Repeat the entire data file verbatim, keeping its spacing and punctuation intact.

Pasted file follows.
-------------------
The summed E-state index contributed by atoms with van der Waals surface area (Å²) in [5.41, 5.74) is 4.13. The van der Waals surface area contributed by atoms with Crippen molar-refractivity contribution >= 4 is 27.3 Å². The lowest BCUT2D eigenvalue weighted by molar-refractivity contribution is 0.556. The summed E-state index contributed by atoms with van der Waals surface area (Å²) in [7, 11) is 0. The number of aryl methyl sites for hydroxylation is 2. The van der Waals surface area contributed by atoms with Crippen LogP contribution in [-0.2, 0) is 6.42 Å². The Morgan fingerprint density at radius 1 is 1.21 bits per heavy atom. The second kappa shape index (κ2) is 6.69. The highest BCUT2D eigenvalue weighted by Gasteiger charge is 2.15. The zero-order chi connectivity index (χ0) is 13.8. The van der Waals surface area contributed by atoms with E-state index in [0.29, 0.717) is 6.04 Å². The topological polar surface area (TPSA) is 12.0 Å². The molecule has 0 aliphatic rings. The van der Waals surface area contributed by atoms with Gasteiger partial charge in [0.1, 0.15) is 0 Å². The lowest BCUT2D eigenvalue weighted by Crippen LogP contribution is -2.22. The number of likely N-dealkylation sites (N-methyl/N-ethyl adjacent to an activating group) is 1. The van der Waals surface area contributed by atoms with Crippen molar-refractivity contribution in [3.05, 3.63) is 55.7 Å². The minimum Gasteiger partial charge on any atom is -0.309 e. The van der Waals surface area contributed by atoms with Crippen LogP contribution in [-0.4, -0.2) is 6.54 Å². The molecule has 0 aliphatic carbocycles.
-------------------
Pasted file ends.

The summed E-state index contributed by atoms with van der Waals surface area (Å²) in [5.41, 5.74) is 4.13. The van der Waals surface area contributed by atoms with Crippen molar-refractivity contribution >= 4 is 27.3 Å². The lowest BCUT2D eigenvalue weighted by molar-refractivity contribution is 0.556. The summed E-state index contributed by atoms with van der Waals surface area (Å²) in [7, 11) is 0. The number of aryl methyl sites for hydroxylation is 2. The van der Waals surface area contributed by atoms with Crippen LogP contribution in [-0.2, 0) is 6.42 Å². The Morgan fingerprint density at radius 1 is 1.21 bits per heavy atom. The second kappa shape index (κ2) is 6.69. The highest BCUT2D eigenvalue weighted by Gasteiger charge is 2.15. The zero-order chi connectivity index (χ0) is 13.8. The van der Waals surface area contributed by atoms with E-state index in [0.29, 0.717) is 6.04 Å². The topological polar surface area (TPSA) is 12.0 Å². The molecule has 0 aliphatic rings. The van der Waals surface area contributed by atoms with Gasteiger partial charge in [0.1, 0.15) is 0 Å². The lowest BCUT2D eigenvalue weighted by Crippen LogP contribution is -2.22. The number of likely N-dealkylation sites (N-methyl/N-ethyl adjacent to an activating group) is 1. The van der Waals surface area contributed by atoms with Crippen molar-refractivity contribution in [3.05, 3.63) is 55.7 Å². The minimum Gasteiger partial charge on any atom is -0.309 e. The van der Waals surface area contributed by atoms with Crippen LogP contribution in [-0.4, -0.2) is 6.54 Å². The molecule has 0 aliphatic carbocycles.